Unreal Plugin Codebase: Intro and FAQs
The plugin uses Unreal Blueprints for UI and C++ classes for the rest of the logic, including the dynamic loading of meshes and related assets (textures, materials, animations) and actors and characters, as well as their behaviours. The Unreal coding conventions are followed and every class is well documented in code, but it is a good idea to start by having a look at some of the main classes in the following class diagram, followed by a brief explanation of their purpose.
Simplified class diagram of the Anything World plugin for Unreal Engine 5.
A logged in user interacts with the Search Panel to browse for models, connecting to the Anything World web API via the AW API Manager singleton. The information from models is stored in a model entry map, where values are of the Model Entry struct, containing basic information and metadata of 3D models, as well as URLs pointing to their asset files. This information is visualised in the UI as Model Buttons, depicting a thumbnail of the model and some additional information.
If the user then clicks the button of a certain model, it triggers the downloading of its files and the model spawning and setup into the world. This process is done with the help of another singleton class, the AW Mesh Manager, which is added to the map unless you had one already there. The AW Mesh Manager checks the type of model that is present (static, animated or vehicle) to select the suitable loader (with Mesh Loader as abstract parent), that will create the actual actor that is placed into the world in a grid fashion:
- Static models for which the FBX file is available are loaded using the Fbx Mesh Loader (which internally uses Unreal Engine’s Fbx Factory). The resulting actor is a AW Static Mesh Actor, having a Static Mesh Component.
- Static models for which only an OBJ file is available are loaded using the Obj Mesh Loader, which also yields an AW Static Mesh Actor. OBJ support may be deprecated in the future and requires the parsing of a material file. Here the Fbx Factory is also used, but support for OBJ has less coverage so the Fbx Mesh Loader should be preferred when possible.
- Rigged animated models are loaded using the Anim Fbx Mesh Loader, which inherits from the Fbx Mesh Loader but loads a skeleton and animations in addition to the mesh. The resulting actor is an AW Character, a type of Character that gets an animation Blueprint automatically created by default, as well as a simple random movement behaviour assigned (which requires a navigation mesh to work).
- Vehicle models are loaded using the Vehicle Mesh Loader, also based on the Fbx Mesh Loader, but in charge of importing and setting up a hierarchy of multiple static meshes that form the parts of a vehicle, such as the chassis (main part or “body”) and each individual wheel (children components).
The content of 3D models are loaded to the “DynamicAssets” folder under the plugin’s “Content” directory. By default these Unreal assets are not persisted, but to do so you just need to select them in the content drawer and save them, like you would do for any regular asset that you imported manually. This way, they will be persisted if you restart the editor, meaning you can also save maps containing the assets. Note that the only assets that do not fully support saving options at this time are those loaded from OBJ meshes.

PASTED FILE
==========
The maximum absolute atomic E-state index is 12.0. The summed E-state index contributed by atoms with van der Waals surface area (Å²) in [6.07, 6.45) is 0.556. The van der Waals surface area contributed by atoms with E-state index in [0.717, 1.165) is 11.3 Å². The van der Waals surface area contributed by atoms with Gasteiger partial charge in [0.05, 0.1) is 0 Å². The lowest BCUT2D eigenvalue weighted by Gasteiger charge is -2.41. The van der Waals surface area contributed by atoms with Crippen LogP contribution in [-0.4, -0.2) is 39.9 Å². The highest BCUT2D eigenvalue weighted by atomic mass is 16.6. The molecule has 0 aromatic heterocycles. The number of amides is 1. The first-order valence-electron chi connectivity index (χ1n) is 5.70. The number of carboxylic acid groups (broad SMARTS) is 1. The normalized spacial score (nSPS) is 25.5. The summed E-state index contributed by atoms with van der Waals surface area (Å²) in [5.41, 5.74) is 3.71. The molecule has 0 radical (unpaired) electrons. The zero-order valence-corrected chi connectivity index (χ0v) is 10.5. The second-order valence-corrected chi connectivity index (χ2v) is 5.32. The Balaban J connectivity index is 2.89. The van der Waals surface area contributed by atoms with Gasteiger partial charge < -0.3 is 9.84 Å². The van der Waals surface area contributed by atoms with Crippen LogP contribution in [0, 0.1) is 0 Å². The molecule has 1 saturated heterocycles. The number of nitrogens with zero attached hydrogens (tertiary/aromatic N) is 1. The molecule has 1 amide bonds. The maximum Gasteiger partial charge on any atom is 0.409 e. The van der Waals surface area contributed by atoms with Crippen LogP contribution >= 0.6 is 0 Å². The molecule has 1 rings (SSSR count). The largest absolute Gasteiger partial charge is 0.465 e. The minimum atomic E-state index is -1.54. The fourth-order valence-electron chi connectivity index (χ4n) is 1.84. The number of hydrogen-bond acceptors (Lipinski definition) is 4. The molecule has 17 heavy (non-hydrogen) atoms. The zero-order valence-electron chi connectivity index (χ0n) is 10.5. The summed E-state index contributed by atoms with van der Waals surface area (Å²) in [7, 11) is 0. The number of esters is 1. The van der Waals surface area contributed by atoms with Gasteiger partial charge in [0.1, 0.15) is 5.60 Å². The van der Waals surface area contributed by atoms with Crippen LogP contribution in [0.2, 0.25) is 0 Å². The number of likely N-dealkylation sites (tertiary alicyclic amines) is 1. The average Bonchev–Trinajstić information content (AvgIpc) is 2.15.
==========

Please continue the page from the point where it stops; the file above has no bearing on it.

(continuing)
Ok, so you want to use our models without using our UI. That’s fine (just note there’s support for editor-time spawning only for now), you can follow this process:
- 1.Create an AW API Manager, to be able to request models. If you don’t want to use the login UI, pass your AW API key (available in your account page in Anything World’s website) to the function “GetAWAPIManagerInstance”.
- 2.Make a query to the AW API. You can use the function “StartModelSearch” from AW API Manager to make a search for all the models matching the query and fill the “ModelEntryMap” with the search results. If you are only interested in one model at a time, consider switching to using the “name” parameter of the “anything” endpoint of our web API, by implementing your custom function following the web API documentation.
- 3.Use the “StartLoadingMesh” function of AW Mesh Manager with the name of the mesh that you want to load, which should be one of the keys of the “ModelEntryMap” of AW API Manager resulting from the most recent search. “StartLoadingMesh” in AW Mesh Manager shows how the functions to load a mesh from URL need to be called, selecting the right loader and leading to spawn the right type of actor. If you don’t want to use the AW Mesh Manager, you can call these loaders in the way you see fit, as long as you provide them with the Model Entry struct obtained from a previous search to the API, or if you also modify how that is handled, to match your particular preferences.
- 4.Note that a “Callback” is passed to the loaders to decide how to set up the actor once the loader has spawned it. The AW Mesh Manager adjusts its pivot and position in a grid fashion, but you could potentially override that or pass an arbitrary function if you want to place the actor in a specific position or add any custom logic.
Not yet, but this is planned for a future update.
The models that are animated have a play icon in the top left corner of their thumbnails in their Model Button on the Search Panel. The others simply don’t have animations at this point. Some of them (for example some animals which aren’t animated yet) will be animated in the future, but others (for instance static objects) are likely to remain static. Vehicles will be animated using per-part rotation instead of rigging animation.